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Dr. Malech received his medical degree from Yale University in New Haven, Connecticut, in 1972. He completed clinical residency training at the University of Pennsylvania in Philadelphia, followed by basic research postdoctoral fellowship training at the National Institutes of Health (NIH) in Bethesda, Maryland. After then completing clinical fellowship training in infectious diseases at Yale University, he remained at Yale as assistant and then associate professor until 1986. In 1986, he returned to NIH as a senior investigator in NIAID. He is currently chief of the Laboratory of Host Defenses (LHD). Dr. Malech’s research and clinical program within LHD is the Genetic Immunotherapy Section (GIS).
The mission of GIS is the development of gene therapy and hematopoietic stem cell transplantation approaches to the treatment of a variety of inherited primary immune deficiencies. Associated with that mission is the diagnosis and treatment of the infections, inflammation, autoimmunity, pulmonary dysfunction, and growth failure that may complicate management of a number of primary immune deficiencies.
Leadership in GIS includes Elizabeth M. Kang, M.D.; Suk See Ting DeRavin, M.D., Ph.D.; and Uimook Choi, Ph.D.
Research staff include Narda Theobald; Janet Lee; Sherry Walker; Colin Sweeney, Ph.D.; Hongmei Wang, M.D.; Kyu Lee Han, Ph.D.;Randy Merling, Ph.D.; Ok Jae Koo, D.V.M., Ph.D.; and Douglas Kuhns, Ph.D.
Clinical staff include Dianne Hilligoss, R.N., N.P.; Martha Marquesen, R.N., N.P.; Rosamma DeCastro, R.N., N.P.; Nana Kwatemaa, R.N.; Patricia Littel, R.N.; Sandra Maxwell, R.N.; Mary Garofalo, R.N.; Corin Kelly, R.N.; Sandra Anaya-O’Brien, R.N.; Thomas Di Maggio, R.N.; Jean Ulrick, R.N.; Kim Montgomery-Recht, R.N.; and Debi Grossman, R.N.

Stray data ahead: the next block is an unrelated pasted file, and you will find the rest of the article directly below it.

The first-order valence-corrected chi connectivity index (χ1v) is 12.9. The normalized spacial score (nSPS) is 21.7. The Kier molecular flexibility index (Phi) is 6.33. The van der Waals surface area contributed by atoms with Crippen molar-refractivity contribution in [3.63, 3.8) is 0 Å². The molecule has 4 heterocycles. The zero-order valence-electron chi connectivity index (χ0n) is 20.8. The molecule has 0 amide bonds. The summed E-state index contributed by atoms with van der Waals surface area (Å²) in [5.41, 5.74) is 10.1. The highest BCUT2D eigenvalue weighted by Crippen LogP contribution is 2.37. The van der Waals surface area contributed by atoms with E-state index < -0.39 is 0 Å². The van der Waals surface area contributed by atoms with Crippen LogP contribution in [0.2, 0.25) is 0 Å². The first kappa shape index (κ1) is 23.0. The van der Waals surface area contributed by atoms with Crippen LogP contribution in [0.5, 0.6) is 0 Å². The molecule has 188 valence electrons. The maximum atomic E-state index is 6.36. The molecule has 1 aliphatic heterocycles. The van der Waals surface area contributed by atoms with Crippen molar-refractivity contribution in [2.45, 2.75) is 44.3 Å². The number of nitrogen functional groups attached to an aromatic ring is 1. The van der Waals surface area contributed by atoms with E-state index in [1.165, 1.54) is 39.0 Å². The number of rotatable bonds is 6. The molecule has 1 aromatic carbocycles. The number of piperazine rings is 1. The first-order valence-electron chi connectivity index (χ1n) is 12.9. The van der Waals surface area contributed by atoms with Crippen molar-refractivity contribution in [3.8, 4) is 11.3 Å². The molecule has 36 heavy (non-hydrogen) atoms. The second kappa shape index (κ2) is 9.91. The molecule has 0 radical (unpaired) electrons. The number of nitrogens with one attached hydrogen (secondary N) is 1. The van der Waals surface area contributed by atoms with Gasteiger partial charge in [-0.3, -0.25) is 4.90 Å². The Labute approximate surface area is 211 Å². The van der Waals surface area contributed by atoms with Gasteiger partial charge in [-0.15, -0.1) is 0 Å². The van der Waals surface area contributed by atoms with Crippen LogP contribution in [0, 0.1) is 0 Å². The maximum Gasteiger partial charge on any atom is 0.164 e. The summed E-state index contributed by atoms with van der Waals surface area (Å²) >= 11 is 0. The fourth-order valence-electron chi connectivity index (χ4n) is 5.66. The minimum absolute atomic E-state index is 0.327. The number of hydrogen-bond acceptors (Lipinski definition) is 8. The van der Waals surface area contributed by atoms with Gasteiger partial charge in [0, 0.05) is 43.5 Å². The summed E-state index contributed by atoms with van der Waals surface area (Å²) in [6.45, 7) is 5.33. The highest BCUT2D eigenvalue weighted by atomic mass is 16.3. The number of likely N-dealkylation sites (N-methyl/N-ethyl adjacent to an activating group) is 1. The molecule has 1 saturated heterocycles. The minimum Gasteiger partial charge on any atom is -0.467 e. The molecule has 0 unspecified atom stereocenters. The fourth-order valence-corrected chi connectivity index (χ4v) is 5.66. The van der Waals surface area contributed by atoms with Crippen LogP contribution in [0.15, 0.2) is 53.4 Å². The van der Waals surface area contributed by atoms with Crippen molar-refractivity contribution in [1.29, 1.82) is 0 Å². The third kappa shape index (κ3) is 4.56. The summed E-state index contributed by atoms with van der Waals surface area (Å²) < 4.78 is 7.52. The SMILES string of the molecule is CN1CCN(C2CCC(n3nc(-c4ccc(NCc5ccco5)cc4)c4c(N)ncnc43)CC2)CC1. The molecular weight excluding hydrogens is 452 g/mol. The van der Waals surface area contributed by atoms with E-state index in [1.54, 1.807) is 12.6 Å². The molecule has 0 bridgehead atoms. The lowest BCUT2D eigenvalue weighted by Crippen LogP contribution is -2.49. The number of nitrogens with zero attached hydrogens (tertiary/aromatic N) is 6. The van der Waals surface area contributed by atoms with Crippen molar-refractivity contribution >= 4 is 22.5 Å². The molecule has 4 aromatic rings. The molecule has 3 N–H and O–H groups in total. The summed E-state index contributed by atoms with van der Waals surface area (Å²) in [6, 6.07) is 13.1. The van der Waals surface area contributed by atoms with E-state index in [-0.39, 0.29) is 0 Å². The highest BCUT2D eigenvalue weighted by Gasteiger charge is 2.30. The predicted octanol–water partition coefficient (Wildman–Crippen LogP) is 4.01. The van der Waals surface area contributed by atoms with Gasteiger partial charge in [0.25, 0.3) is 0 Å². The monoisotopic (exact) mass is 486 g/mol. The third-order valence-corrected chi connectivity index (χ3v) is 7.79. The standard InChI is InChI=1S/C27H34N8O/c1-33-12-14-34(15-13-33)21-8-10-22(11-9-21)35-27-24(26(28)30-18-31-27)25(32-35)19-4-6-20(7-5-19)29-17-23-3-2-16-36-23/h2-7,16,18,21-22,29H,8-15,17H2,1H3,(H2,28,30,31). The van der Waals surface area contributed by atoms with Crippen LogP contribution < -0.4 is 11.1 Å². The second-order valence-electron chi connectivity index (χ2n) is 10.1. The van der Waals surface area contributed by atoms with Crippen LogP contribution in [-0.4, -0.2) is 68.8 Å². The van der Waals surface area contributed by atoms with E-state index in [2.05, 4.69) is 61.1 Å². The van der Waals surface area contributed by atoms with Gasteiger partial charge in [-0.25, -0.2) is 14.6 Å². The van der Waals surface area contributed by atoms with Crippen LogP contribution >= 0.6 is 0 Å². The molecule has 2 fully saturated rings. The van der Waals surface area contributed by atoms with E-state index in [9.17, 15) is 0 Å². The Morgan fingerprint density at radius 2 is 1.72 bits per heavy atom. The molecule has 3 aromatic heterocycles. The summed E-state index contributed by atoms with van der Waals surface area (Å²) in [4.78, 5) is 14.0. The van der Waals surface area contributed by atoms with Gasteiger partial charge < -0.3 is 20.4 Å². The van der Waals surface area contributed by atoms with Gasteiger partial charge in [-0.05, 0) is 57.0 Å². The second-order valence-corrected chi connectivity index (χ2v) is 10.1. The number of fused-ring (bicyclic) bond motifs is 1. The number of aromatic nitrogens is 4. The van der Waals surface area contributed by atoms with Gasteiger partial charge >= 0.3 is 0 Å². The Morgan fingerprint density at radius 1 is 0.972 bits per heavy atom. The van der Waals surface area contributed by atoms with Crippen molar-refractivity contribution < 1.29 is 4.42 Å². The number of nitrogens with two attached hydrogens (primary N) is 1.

Information for Prospective Laboratory TraineesIf you wish to inquire about postdoctoral or other positions in GIS, contact Dr. Malech directly at email@example.com. Other information about training at NIAID can be accessed through the NIAID Training Program site.
Kang EM, Malech HL. Gene therapy for chronic granulomatous disease. Methods Enzymol. 2012;507:125-54.
Kang EM, Marciano BE, DeRavin S, Zarember KA, Holland SM, Malech HL. Chronic granulomatous disease: overview and hematopoietic stem cell transplantation. J Allergy Clin Immunol. 2011 Jun;127(6):1319-26.
Zou J, Sweeney CL, Chou BK, Choi U, Pan J, Wang H, Dowey SN, Cheng L, Malech HL. Oxidase-deficient neutrophils from X-linked chronic granulomatous disease iPS cells: functional correction by zinc finger nuclease-mediated safe harbor targeting. Blood. 2011 May 26;177(21):5561-72.
De Ravin SS, Zarember KA, Long-Priel D, Chan KC, Fox SD, Gallin JI, Kuhns DB, Malech HL. Tryptophan/kynurenine metabolism in human leukocytes is independent of superoxide and is fully maintained in chronic granulomatous disease. Blood. 2010 Sep 9;116(10):1755-60.
Zhou S, Mody D, DeRavin SS, Hauer J, Lu T, Ma Z, Hacein-Bey Abina S, Gray JT, Greene MR, Cavazzana-Calvo M, Malech HL, Sorrentino BP. A self-inactivating lentiviral vector for SCID-X1 gene therapy that does not activate LMO2 expression in human T cells. Blood. 2010 Aug 12;116(6):900-8.
Kang EM, Choi U, Theobald N, Linton G, Long Priel DA, Kuhns D, Malech HL. Retrovirus gene therapy for X-linked chronic granulomatous disease can achieve stable long-term correction of oxidase activity in peripheral blood neutrophils. Blood. 2010 Jan 28;115(4):783-91.
Visit PubMed for a complete publication listing.
If you are considering participation in our clinical studies, we encourage you to first discuss our studies with your personal physician. To determine your eligibility, we generally request a referral letter from your doctor that contains a concise summary of your medical history and relevant laboratory tests. You may also directly contact one of our GIS study coordinators (listed in the column to the right). The NIH Clinical Center's Patient Recruitment Office can provide additional information about participation in clinical studies at NIH.
A patient may be considered for our clinical studies through referral by his or her personal physician. We generally request a referral letter that contains a concise summary of the patient’s medical history and relevant laboratory tests. We encourage you to contact one of the GIS study coordinators (listed in the column to the right) to discuss your patient and answer any questions you may have. The NIH Clinical Center's Patient Recruitment Office can provide general information about clinical research protocols across all NIH Institutes.
The following are clinical protocols in GIS that are actively recruiting patients:
Last Updated March 28, 2013